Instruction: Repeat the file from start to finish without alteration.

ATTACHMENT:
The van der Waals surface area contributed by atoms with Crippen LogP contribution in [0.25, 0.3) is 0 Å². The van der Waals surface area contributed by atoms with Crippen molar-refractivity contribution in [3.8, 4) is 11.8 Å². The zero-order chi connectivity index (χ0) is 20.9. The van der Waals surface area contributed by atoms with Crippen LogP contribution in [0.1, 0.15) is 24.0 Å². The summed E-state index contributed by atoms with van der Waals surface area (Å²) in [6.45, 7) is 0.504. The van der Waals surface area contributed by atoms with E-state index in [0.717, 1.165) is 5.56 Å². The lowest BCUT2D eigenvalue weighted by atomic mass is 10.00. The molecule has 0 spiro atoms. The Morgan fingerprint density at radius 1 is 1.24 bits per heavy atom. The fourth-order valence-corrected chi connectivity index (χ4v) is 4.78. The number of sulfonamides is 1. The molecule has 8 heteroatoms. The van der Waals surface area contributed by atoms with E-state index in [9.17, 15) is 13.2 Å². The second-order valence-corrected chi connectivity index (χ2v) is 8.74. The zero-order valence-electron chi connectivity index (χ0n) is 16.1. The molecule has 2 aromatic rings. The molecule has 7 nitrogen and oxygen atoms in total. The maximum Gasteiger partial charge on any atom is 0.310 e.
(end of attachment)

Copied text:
The van der Waals surface area contributed by atoms with Crippen LogP contribution in [0.25, 0.3) is 0 Å². The van der Waals surface area contributed by atoms with Crippen molar-refractivity contribution in [3.8, 4) is 11.8 Å². The zero-order chi connectivity index (χ0) is 20.9. The van der Waals surface area contributed by atoms with Crippen LogP contribution in [0.1, 0.15) is 24.0 Å². The summed E-state index contributed by atoms with van der Waals surface area (Å²) in [6.45, 7) is 0.504. The van der Waals surface area contributed by atoms with E-state index in [0.717, 1.165) is 5.56 Å². The lowest BCUT2D eigenvalue weighted by atomic mass is 10.00. The molecule has 0 spiro atoms. The Morgan fingerprint density at radius 1 is 1.24 bits per heavy atom. The fourth-order valence-corrected chi connectivity index (χ4v) is 4.78. The number of sulfonamides is 1. The molecule has 8 heteroatoms. The van der Waals surface area contributed by atoms with E-state index in [9.17, 15) is 13.2 Å². The second-order valence-corrected chi connectivity index (χ2v) is 8.74. The zero-order valence-electron chi connectivity index (χ0n) is 16.1. The molecule has 2 aromatic rings. The molecule has 7 nitrogen and oxygen atoms in total. The maximum Gasteiger partial charge on any atom is 0.310 e.